Finally, in October 1953, after 17 years in exile, he returned to his home town. A few days after, he opened the Chair mentioned in Salamanca, with a series of 10 conferences.
Meanwhile, his niece Pilar had built, using as a model the Bidartea house in Sara, the house where José Miguel lived till the day he died. She continues to live there. They called it Sara.
After his arrival, Barandiarán soon began a series of pilgrimages to the Sanctuary of Aranzazu, where he used to go with his nephews every year. During this first pilgrimage, going up from Katabera, crossing Urbia and while his nephews rested a while, he went ahead alone to the dolmen of Artzanburu and found it as they had left it after the excavation 35 years before. How could he not remember his friends and colleagues Aranzadi and Eguren. He prayed for them there, on that prehistoric tomb.
A year after his return, he started his archaeological excavations again in the cave of Urtiaga, under the patronage of the "Sociedad de Ciencias Aranzadi", right in the same place where he had left them 18 years before.
In 1956, he started those of the important settlement of Lezetxiki in Mondragon and in 1960, those of Aitzbitarte IV in Renteria. These settlements became at the same time schools of fieldwork, where the young prehistorians, who were finishing then their University studies (J. Altuna, J.M. Apellaniz, I. Barandiarán.....) learnt fieldwork techniques under the leadership of José Miguel.
This had a multifold effect. These young students started excavations by themselves and as they become professors, they had their own disciples and this guarantees and greatly increases the prehistoric research in the Basque Country.
The result of this research is, among others, the important findings of the rupestrian art sanctuaries of Altxerri (Aia) and Ekain (Deba), whose first studies were directed by José Miguel, with his disciples' help.
During this last stage of his life, until 1975, José Miguel carried out another group of excavation campaigns apart from those already mentioned of Urtiaga, Lezetxiki and Aitzbitarte not only in Guipuzcoa but also in Alava and Biscay.
On the other hand, he undertook the ethnographic research in the "Sociedad de Ciencias Aranzadi" and started the publishing of the "Anuario de Eusko Folklore", again published by this Society until 1981, date on which, according to José Miguel's will, it became part of the recently reappeared "Sociedad de Estudios Vascos", where the "Anuario" was created and published in its first stage.
At the same time, the magazine Munibe of the "Sociedad de Ciencias Aranzadi" restarted the publishing of the "Hojas de Eusko Folklore. Materiales y Cuestionarios". The project, that José Miguel had in mind for a long time soon appeared, to put together an ethnographic Atlas of the Basque Country. The objective was to surpass the stage of isolated research and determine, after the elaboration of monographs in all the regions of the Country by following the same methods, the territorial areas of the different cultural expressions and thus to deepen the Basque cultural world more. At the same time, it was necessary to study the cultural transition which was going on in the Country. To carry on with this project, the invitation that José Miguel received in 1964 from the University of Navarre, asking him to take charge of a chair of Basque Ethnology at this University, was a great help. José Miguel accepted the invitation and thanks to this Chair, created the Etniker Group of Navarre, whose task was to carry out fieldwork research, following the methods established by Barandiarán in a new questionnaire.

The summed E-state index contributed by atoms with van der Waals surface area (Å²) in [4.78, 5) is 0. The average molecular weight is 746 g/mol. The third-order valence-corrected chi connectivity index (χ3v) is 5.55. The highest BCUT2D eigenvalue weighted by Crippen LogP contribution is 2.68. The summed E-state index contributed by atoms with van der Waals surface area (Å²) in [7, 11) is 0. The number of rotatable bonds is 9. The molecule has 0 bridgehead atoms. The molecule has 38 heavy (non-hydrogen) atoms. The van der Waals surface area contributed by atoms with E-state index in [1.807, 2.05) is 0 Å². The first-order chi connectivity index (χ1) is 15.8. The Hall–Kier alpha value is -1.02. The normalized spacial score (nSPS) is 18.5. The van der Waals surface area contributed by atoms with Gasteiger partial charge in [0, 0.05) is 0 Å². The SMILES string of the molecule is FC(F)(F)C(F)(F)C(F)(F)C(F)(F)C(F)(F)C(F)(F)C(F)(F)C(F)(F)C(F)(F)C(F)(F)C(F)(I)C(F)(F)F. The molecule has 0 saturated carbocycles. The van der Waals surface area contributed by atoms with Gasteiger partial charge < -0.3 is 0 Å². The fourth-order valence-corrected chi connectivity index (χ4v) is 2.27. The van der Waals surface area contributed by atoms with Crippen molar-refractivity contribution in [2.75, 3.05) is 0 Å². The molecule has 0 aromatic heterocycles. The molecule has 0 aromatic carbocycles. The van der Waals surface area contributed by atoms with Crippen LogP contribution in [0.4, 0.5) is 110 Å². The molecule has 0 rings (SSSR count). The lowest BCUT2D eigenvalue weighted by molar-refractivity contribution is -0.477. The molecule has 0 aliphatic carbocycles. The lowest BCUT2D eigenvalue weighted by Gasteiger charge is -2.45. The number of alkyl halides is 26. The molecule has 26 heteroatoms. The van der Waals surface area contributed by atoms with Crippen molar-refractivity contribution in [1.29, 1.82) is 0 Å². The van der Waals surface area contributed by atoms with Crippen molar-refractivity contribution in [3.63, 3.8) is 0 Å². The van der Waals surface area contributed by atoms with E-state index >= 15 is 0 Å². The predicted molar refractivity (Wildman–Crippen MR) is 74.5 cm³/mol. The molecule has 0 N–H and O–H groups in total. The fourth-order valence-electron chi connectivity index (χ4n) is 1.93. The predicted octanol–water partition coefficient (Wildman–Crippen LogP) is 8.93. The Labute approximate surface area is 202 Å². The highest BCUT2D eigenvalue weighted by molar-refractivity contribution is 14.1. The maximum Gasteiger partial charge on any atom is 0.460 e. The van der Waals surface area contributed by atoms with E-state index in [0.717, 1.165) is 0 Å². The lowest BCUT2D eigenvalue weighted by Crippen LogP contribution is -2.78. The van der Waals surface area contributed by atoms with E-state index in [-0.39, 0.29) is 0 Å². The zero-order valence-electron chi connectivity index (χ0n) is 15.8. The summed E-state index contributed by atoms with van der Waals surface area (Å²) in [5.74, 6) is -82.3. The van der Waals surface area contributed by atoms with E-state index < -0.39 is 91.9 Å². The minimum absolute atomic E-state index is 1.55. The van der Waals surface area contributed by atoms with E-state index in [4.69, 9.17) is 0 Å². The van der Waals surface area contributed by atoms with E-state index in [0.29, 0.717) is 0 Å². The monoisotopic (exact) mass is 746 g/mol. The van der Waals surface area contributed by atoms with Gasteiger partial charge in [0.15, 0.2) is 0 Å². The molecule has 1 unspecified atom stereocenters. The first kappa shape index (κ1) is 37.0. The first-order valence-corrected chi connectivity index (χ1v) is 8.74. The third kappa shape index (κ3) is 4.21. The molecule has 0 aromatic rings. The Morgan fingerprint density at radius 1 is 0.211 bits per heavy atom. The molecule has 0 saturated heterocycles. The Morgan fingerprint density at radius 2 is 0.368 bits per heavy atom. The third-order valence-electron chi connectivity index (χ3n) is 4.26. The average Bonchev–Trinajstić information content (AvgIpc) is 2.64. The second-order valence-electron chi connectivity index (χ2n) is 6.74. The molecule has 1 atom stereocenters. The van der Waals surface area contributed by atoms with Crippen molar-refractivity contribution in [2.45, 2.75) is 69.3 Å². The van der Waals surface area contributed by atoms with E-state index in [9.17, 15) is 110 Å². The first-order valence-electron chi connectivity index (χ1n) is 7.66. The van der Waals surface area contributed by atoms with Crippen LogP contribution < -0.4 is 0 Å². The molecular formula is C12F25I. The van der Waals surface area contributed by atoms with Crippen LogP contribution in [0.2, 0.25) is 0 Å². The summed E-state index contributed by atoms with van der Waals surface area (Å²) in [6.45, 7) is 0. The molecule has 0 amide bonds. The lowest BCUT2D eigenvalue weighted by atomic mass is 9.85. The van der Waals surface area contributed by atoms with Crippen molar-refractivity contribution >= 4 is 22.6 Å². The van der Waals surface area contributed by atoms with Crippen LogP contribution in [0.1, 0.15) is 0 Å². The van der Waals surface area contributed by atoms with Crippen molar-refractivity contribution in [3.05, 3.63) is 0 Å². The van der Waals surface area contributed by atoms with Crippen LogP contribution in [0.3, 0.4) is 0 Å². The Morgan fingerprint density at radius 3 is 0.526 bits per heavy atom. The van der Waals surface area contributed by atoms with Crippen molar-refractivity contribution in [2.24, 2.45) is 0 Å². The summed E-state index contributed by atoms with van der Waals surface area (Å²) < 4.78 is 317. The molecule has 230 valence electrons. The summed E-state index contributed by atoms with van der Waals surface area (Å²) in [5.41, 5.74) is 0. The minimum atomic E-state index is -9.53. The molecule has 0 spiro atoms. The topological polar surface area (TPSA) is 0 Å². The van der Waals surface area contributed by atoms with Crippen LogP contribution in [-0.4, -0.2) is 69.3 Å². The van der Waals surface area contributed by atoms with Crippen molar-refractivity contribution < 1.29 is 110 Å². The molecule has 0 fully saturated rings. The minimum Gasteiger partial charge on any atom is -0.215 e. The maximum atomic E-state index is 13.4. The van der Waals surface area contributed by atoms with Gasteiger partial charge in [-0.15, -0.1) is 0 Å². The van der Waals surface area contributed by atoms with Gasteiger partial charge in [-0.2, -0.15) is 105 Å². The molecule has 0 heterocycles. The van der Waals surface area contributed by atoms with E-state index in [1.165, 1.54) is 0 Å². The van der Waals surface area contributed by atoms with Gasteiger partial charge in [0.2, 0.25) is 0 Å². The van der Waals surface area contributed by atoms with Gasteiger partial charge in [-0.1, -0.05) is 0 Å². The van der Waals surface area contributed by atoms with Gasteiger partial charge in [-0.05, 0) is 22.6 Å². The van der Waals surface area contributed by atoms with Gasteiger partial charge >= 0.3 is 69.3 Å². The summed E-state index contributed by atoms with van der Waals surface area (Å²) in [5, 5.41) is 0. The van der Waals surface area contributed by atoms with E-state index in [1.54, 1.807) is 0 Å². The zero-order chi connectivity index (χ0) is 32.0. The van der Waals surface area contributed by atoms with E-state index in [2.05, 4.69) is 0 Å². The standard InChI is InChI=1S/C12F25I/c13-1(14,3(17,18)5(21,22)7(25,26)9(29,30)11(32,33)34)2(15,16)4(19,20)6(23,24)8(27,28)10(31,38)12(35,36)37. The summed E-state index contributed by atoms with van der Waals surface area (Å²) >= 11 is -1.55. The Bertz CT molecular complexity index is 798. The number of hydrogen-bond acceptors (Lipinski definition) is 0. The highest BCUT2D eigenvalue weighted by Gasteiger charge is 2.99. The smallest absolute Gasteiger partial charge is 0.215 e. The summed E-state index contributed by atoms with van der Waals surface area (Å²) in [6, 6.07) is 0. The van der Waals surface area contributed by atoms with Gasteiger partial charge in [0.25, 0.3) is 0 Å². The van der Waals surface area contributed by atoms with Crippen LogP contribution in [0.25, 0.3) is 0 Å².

Subsequently, these Etniker Groups have spread to Guipuzcoa, Biscay and Alava and their task, increased as it happened with the archaeological research, covers nowadays many places in our Country and that ambitious project of the Ethnographic Atlas is now taking shape.
All these works were rewarded at an academic level by three Doctorates "Honoris causa", granted to José Miguel by the Universities of the Basque Country (1978), Deusto (1986) and Complutense of Madrid (1987).
This is the life of José Miguel de Barandiarán. He went on working until the day he died. At the end of 1989, he published his work "Myths of the Basque Country" and having reached the age of 100 years, he was still working, correcting for printing, a series of ethnographic research carried out some years before in the small Navarrese village of Ezkurra.
José Miguel de Barandiarán died on the 21st of December 1991, 10 days before reaching the age of 102 years old.